At this point in the day, the snow had softened considerably, which made it much easier to walk down the mountain because I was able to slide a few more inches on each step. The descent to the top of the Red Banks took only an hour. There we rested and snacked for 20 minutes. We then took off our crampons and prepared to glissade down all the way to Horse Camp. Glissading, a fancy word for sliding on your butt down a snowy mountain, is probably the most fun activity in the world. We definitely were having more fun than anyone on the mountain. I traveled up to 20 miles per hour. The entire descent down the final 4,400 ft from Red Banks to Horse Camp took just 40 minutes (compared to 4 ½ hours on the ascent). We laughed the whole way down. Because the snow was so slushy at this point in the day, our shoes, socks, and bodies were drenched in icy cold water, a small price to pay for the joy of sliding down the mountain. We hobbled into camp right at 12 noon.

After resting and removing the water from our shoes, we quickly packed up and walked back down to Bunny Flats. The Indian tourists were still there- hundreds of them. Right around 2pm, we arrived back at the car. At 2:40, we checked in to our hotel at the bottom of the mountain and took a long well deserved nap.

We recovered for a few hours before driving to a few of the other towns in the area. We first stopped in the town of Weed, which is known for its famous sign: one arrow pointing to Weed and the other to College. Unfortunately, they updated the sign.

The updated sign
The updated sign

The next stop was Dunsmuir for dinner at Yaks (one of Yelp’s Top 100 Restaurants in America), beer at a local brewery, and a trip to a beautiful waterfall.

The region feels like the Pacific Northwest with a lot of trees and waterfalls. Both physiologically and culturally, this area is quite different from the rest of California. Interestingly, this region (along with a few counties in Oregon) has tried to split from California to create its own state called Jefferson due to lack of representation in the state legislature (Siskyou County has 40,000 people while just LA County has 10,000,000). The movement is actually serious, as a number of county board of supervisors including Siskyou where Mount Shasta is located have voted to form Jefferson. In our little jaunt through the “state” it was more common to find Jefferson flags than California flags. At dinner we overheard talk about a State of Jefferson fundraiser and at the brewery we saw a State of Jefferson Beer Tour map. The movement has a very long way to go and will most certainly never be voted on by the California legislature, which would have to approve such measure.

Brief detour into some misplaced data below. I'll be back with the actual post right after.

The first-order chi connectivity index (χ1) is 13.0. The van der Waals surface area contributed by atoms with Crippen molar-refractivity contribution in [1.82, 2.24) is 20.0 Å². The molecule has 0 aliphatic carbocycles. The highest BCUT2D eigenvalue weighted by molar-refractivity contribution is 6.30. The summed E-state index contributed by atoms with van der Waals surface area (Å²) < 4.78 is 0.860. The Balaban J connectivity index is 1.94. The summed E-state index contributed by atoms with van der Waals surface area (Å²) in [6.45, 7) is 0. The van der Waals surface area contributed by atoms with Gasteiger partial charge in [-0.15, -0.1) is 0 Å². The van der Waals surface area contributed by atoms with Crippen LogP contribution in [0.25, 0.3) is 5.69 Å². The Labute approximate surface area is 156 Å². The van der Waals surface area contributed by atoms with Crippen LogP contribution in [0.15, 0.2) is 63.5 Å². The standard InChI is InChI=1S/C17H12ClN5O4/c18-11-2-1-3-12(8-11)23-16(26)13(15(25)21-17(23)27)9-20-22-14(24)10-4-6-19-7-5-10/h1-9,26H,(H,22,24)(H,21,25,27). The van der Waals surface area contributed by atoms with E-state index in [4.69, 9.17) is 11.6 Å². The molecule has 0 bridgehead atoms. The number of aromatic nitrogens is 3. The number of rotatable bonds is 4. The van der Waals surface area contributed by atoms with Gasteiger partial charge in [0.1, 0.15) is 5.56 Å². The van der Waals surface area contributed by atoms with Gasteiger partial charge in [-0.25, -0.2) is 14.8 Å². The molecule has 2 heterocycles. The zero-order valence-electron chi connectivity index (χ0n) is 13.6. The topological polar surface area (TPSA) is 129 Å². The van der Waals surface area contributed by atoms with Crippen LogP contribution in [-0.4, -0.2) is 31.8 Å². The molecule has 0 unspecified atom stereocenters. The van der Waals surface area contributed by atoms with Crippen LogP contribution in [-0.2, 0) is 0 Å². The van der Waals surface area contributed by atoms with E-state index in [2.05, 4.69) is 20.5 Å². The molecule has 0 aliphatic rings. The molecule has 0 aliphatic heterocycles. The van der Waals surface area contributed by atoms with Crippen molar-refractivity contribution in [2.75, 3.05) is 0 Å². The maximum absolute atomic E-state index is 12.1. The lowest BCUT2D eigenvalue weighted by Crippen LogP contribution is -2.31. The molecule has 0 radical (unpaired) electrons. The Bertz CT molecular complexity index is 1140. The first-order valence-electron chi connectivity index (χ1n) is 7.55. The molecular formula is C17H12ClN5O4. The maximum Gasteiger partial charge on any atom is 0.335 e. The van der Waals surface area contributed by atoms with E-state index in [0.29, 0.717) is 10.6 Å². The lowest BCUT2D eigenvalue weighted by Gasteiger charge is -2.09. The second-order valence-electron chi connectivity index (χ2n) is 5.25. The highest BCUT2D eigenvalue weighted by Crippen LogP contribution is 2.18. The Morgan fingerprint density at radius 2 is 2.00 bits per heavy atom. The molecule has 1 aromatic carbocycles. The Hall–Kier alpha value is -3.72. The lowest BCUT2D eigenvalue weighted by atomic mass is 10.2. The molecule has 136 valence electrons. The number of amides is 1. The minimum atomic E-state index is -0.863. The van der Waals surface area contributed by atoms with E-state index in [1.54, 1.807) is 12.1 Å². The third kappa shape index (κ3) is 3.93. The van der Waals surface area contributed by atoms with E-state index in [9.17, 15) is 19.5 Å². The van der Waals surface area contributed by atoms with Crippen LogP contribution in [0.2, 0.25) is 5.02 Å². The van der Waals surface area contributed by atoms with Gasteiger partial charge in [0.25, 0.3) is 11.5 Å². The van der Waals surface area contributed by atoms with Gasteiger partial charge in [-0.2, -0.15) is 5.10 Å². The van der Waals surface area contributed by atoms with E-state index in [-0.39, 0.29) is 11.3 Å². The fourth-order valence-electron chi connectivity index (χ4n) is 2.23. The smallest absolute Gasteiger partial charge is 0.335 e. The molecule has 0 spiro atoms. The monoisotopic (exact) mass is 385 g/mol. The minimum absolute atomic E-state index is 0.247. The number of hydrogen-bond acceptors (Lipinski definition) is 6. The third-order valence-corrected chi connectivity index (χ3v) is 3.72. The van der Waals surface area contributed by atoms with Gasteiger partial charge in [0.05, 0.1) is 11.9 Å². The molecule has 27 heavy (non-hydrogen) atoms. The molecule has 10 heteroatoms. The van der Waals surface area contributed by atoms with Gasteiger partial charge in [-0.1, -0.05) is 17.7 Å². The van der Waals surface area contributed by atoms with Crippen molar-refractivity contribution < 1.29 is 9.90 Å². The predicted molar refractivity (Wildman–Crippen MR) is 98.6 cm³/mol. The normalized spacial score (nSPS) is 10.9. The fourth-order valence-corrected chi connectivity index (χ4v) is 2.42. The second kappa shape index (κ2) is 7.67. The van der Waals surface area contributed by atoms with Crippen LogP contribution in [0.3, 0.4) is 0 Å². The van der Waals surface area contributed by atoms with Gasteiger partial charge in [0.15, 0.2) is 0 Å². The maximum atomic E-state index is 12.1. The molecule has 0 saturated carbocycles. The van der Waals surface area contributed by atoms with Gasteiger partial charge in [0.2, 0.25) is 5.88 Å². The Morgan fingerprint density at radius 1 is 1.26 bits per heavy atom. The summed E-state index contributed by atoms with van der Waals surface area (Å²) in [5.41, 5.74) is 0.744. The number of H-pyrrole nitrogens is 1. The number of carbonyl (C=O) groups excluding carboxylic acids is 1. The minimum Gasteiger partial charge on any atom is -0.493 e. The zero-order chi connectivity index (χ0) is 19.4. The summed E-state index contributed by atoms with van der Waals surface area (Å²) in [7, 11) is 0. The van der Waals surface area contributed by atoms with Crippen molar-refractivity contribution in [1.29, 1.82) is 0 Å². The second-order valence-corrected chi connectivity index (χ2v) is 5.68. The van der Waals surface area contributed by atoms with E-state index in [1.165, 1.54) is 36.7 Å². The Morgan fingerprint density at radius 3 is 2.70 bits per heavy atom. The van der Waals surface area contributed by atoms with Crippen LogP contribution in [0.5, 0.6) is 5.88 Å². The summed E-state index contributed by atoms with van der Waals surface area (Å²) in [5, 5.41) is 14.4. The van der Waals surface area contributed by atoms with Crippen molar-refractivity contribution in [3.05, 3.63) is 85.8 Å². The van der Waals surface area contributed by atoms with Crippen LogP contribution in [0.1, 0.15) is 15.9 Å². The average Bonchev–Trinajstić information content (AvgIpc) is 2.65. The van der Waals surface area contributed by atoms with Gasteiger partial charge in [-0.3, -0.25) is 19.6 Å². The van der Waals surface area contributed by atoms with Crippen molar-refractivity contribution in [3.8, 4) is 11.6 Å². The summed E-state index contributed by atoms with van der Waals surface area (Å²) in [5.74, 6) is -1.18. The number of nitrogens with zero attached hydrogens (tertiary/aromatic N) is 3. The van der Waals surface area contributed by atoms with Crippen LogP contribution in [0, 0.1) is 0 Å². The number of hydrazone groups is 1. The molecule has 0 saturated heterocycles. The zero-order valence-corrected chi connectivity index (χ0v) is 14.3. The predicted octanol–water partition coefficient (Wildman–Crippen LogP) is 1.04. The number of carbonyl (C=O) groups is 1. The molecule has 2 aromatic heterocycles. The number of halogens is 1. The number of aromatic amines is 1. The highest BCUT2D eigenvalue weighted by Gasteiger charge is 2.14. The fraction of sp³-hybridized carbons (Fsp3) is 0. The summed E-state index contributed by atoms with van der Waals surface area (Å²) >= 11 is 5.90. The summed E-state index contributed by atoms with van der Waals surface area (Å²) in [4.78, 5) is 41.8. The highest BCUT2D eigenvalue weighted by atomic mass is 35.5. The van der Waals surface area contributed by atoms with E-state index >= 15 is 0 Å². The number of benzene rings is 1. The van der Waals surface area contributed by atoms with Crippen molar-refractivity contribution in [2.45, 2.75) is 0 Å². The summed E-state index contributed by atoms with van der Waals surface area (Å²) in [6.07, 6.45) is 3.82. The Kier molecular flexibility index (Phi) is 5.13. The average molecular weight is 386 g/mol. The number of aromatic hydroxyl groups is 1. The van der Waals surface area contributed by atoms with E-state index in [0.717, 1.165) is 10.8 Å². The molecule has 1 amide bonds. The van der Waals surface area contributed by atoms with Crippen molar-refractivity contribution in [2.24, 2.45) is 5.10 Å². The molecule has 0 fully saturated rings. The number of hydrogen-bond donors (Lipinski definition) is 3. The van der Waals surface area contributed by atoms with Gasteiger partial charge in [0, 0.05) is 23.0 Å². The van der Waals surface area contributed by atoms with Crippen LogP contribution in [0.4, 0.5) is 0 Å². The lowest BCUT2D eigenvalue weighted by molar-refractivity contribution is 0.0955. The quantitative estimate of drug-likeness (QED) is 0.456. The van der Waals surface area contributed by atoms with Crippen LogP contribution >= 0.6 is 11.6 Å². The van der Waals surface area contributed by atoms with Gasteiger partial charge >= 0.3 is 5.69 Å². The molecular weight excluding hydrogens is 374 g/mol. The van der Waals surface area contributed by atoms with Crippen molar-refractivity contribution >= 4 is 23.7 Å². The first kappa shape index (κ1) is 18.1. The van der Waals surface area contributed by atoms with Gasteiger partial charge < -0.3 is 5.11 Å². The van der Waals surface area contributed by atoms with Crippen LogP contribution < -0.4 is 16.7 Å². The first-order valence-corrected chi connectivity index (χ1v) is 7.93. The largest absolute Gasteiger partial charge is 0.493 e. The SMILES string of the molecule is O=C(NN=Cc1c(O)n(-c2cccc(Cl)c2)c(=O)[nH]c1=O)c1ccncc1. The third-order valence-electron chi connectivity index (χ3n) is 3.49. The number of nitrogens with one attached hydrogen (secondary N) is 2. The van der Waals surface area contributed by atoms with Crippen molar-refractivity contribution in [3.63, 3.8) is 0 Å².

We then returned to the town of Mount Shasta to catch the sunset.

Sunset on fleek
Sunset on fleek

The next day, we drove back through the town of Chico, stopping briefly at Lake Shasta and Red Bluff.

Once in Chico, we drove around the beautiful town, got lunch in a very strange bear themed bar and went on a tour of the Sierra Nevada Brewery. I would have to say that Chico is probably the nicest small town I have ever been to.

Touring the Brewery with our awesome tour guide Dwight.
Touring the Brewery with our awesome tour guide Dwight.

After, we headed back to Sacramento to part ways after a perfect trip. At the end, we agreed to climb another peak next year- probably Rainier.